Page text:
TV personality Dr. Oz felt an incredible amount of guilt once he learned his mother, Suna Oz, was suffering from Alzheimer’s disease.
“I’m feeling guilty because I completely missed the signs until fairly late in the process,” he recently explained to People about his mom’s failing health, admitting that it was a “gut punch” for him.
Dr. Oz, 59, and his two sisters unfortunately didn’t notice Suna was forgetting how to do a lot of things — like how to dress herself and talk. “If the right word was, ‘You look beautiful today,’ she would use, ‘You look pretty prettier today.’ I missed those clues,” he explained.
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Mom ❤️ It was painful to admit that her health was declining, but doing so allowed us to get her help as soon as possible. You have the power to speak up and say something if you suspect any Alzheimer’a symptoms in a loved one. Doing so may be uncomfortable, but it just might help slow down the progression in someone you love. . There are 6 early Alzheimer’s symptoms you should never ignore like I did: (1) Challenges in planning (2) Difficulties completing tasks (3) Confusing time and place (4) Problems with words (5)Trouble understanding visuals (6) Misplacing things and losing the ability to retrace steps . Visit the link in my bio to read my mom’s story. . . . #❤️❤️ #love #endalz #family #mom #droz
Missing those signs made the TV doctor feel “frustrated and mad” that he couldn’t help his mother sooner. “Everyone in my family probably could’ve figured this out, myself included. But my wishful thinking was that it was just mom being a little bit older, she’s stressed out, my dad was ill. And so we lost our truth,” he said.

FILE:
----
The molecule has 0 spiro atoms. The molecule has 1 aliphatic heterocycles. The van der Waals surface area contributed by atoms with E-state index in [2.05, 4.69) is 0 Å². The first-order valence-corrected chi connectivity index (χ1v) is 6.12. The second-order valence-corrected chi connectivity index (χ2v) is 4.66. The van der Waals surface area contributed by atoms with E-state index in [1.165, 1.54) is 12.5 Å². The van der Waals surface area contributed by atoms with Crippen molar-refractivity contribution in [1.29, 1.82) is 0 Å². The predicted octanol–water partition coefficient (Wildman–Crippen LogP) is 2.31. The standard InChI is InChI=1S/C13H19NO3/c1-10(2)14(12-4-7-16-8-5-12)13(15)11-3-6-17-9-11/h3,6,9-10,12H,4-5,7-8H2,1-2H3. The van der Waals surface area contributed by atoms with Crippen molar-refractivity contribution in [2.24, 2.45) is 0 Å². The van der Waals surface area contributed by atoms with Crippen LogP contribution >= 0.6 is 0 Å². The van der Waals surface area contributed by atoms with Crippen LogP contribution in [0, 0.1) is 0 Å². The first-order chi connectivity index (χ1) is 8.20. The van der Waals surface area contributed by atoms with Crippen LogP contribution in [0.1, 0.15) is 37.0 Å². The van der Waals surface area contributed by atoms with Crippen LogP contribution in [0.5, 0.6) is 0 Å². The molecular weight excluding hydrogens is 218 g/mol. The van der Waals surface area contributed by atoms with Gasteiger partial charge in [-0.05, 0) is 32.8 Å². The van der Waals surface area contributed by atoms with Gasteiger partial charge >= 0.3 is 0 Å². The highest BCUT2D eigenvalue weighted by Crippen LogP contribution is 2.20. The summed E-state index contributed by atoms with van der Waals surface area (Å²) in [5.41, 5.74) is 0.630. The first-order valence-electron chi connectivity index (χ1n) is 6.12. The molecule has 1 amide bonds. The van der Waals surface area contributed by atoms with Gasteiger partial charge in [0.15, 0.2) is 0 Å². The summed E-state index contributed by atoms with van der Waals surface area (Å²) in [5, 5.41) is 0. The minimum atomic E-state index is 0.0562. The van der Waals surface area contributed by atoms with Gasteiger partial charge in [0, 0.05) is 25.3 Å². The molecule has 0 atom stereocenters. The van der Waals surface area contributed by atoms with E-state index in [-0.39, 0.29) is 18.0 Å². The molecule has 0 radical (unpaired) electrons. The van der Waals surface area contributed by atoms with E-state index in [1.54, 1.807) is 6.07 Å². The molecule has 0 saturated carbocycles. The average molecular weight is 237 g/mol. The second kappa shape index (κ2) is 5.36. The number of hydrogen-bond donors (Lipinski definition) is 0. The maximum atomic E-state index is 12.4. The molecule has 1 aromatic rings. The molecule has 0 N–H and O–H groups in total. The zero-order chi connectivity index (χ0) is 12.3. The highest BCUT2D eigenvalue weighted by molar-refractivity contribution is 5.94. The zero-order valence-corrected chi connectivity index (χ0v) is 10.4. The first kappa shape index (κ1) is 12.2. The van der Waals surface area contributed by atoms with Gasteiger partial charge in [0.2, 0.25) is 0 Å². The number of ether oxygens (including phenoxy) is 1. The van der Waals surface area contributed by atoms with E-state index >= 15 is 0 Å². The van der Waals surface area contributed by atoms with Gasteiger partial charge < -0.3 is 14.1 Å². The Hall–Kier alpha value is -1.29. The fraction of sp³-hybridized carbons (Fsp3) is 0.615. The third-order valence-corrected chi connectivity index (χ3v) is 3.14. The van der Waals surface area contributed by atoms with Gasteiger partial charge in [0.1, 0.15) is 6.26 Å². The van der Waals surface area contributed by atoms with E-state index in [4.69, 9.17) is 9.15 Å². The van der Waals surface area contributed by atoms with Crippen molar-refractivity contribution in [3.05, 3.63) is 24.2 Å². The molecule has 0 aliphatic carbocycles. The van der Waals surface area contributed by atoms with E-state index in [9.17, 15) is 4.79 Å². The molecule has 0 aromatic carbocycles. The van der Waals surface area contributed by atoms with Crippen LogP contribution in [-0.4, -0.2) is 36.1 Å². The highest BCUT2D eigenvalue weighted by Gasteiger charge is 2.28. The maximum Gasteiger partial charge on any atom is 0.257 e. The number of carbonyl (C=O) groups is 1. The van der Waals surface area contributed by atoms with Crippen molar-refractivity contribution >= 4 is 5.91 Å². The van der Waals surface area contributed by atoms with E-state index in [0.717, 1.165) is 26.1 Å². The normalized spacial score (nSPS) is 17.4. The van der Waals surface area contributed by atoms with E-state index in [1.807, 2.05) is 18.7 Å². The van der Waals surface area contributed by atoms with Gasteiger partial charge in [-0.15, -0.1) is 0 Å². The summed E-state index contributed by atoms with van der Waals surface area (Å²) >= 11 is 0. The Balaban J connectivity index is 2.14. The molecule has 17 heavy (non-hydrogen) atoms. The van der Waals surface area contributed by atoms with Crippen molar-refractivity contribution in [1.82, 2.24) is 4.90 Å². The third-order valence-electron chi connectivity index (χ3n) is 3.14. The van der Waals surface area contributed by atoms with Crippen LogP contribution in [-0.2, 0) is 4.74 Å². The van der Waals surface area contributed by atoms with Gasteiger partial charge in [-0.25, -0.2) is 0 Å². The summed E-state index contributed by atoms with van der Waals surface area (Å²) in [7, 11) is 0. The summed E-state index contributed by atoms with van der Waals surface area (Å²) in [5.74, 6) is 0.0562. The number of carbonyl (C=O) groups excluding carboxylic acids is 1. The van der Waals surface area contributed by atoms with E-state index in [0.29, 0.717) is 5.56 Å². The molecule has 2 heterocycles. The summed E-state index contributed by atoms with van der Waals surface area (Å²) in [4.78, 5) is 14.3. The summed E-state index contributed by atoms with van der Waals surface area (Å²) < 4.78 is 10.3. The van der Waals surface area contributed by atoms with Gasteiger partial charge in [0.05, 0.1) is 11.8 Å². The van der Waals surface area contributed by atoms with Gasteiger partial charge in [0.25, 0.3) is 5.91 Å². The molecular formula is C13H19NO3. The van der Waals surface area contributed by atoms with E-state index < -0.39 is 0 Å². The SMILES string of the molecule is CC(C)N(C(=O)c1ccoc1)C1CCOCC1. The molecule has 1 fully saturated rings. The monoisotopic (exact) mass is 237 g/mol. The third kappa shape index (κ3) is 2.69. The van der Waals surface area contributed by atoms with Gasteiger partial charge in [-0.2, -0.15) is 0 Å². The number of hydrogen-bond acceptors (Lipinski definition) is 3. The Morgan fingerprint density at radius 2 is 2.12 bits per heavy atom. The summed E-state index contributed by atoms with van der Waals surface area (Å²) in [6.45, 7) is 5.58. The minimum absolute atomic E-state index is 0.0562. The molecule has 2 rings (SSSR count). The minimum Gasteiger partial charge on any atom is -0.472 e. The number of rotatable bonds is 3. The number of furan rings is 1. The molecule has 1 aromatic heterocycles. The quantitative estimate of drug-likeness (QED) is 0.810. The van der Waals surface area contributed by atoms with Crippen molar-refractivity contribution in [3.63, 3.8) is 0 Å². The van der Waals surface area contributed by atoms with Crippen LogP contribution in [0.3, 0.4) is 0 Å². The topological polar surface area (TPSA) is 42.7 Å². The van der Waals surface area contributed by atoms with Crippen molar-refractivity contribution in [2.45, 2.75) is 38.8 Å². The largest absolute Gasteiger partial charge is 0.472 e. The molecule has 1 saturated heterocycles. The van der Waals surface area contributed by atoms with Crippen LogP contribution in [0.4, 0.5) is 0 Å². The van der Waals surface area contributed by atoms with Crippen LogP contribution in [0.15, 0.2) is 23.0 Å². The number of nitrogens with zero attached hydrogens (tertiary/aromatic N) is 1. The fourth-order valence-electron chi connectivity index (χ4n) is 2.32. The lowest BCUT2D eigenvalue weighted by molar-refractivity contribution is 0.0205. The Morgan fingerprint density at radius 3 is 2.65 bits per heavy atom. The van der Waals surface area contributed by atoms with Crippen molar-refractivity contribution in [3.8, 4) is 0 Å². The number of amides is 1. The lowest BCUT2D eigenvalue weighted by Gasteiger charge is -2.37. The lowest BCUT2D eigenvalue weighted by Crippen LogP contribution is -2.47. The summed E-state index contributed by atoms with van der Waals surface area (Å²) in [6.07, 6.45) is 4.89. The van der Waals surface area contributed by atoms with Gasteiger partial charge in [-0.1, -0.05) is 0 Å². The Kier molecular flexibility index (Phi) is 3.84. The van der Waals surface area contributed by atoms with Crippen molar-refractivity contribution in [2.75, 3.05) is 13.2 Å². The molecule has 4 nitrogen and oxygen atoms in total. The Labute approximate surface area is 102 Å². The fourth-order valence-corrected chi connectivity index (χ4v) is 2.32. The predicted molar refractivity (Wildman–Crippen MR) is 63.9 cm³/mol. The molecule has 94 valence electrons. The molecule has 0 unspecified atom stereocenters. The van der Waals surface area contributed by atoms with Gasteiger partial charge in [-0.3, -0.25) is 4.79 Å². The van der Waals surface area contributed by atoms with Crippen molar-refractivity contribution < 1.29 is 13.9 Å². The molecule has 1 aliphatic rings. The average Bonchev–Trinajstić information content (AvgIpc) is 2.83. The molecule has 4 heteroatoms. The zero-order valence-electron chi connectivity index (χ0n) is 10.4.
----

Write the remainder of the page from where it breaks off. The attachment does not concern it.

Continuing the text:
“Alzheimer’s is like a snake in the grass. You don’t see it. You only see the effects of it suddenly. And if there’s a wind blowing the grass, you don’t even notice the grass moving strangely. It sneaks up on you,” the TV star added.
In order to take care of Suna properly, the Oz family has been letting her live with her sister in Turkey so she could receive around-the-clock care. “She’s aware, but she’s forgetting some things,” Dr. Oz admitted. But seeing his mother fight the disease has been too much for him to bear.
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I recently found out that my mom, Suna, has Alzheimer’s disease. Hearing the official diagnosis was devastating. But just as painful for me was the realization that the signs were there all along — I had just been overlooking them. . When my mom’s stubbornness increased, I simply blamed it on her getting older. My sister noticed she started doing her makeup differently for the first time in 60 years, but kept it to herself. When my mom started giving some of her belongings away to people she barely knew, I thought she was just trying to lighten her load following my father’s passing. But these seemingly subtle changes were in fact the first indicators of Alzheimer’s. . It was painful to admit that my mother’s health was declining, but doing so allowed us to get her help as soon as possible. You have the power to speak up and say something if you suspect any of the above symptoms in a loved one. Doing so may be uncomfortable, but it just might help slow down the Alzheimer’s progression in someone you love. Visit the link in my bio to read my mom’s story, and to learn the 6 early symptoms you should never ignore. . . . #endalz #mom #❤❤ #love #droz
“These are not normal things from my mom. And that’s the most painful part of this whole process because I end up losing my mom twice,” he explained. “The woman that I love whose bright eyes were there for every experience I’ve ever had as a child — those eyes are starting to dim. The light that made her who she was is starting to go out.”
“As she stops knowing what I’m talking about, as her memories evaporate, she stops being my mom,” he continued. “And then her body will still be there, and obviously I love that body, but it won’t be the same as loving my mom.”
We’re so sorry that your mother is going through this, Dr. Oz.